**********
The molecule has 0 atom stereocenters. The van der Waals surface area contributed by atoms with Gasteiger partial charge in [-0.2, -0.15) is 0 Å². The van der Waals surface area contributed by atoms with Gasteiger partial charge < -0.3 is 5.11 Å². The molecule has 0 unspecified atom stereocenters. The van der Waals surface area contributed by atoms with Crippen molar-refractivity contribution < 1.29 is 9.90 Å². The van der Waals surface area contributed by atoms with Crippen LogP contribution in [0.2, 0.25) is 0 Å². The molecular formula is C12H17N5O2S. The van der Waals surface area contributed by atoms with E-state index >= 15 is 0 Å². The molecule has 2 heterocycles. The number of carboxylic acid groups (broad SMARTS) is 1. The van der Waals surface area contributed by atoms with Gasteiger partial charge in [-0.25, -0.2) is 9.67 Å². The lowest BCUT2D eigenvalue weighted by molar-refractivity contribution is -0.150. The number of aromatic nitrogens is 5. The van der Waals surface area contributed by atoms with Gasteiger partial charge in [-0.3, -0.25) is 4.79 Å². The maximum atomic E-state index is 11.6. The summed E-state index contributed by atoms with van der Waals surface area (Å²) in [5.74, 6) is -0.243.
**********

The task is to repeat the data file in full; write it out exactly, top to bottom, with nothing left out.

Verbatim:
The molecule has 0 atom stereocenters. The van der Waals surface area contributed by atoms with Gasteiger partial charge in [-0.2, -0.15) is 0 Å². The van der Waals surface area contributed by atoms with Gasteiger partial charge < -0.3 is 5.11 Å². The molecule has 0 unspecified atom stereocenters. The van der Waals surface area contributed by atoms with Crippen molar-refractivity contribution < 1.29 is 9.90 Å². The van der Waals surface area contributed by atoms with Crippen LogP contribution in [0.2, 0.25) is 0 Å². The molecular formula is C12H17N5O2S. The van der Waals surface area contributed by atoms with E-state index >= 15 is 0 Å². The molecule has 2 heterocycles. The number of carboxylic acid groups (broad SMARTS) is 1. The van der Waals surface area contributed by atoms with Gasteiger partial charge in [-0.25, -0.2) is 9.67 Å². The lowest BCUT2D eigenvalue weighted by molar-refractivity contribution is -0.150. The number of aromatic nitrogens is 5. The van der Waals surface area contributed by atoms with Gasteiger partial charge in [-0.3, -0.25) is 4.79 Å². The maximum atomic E-state index is 11.6. The summed E-state index contributed by atoms with van der Waals surface area (Å²) in [5.74, 6) is -0.243.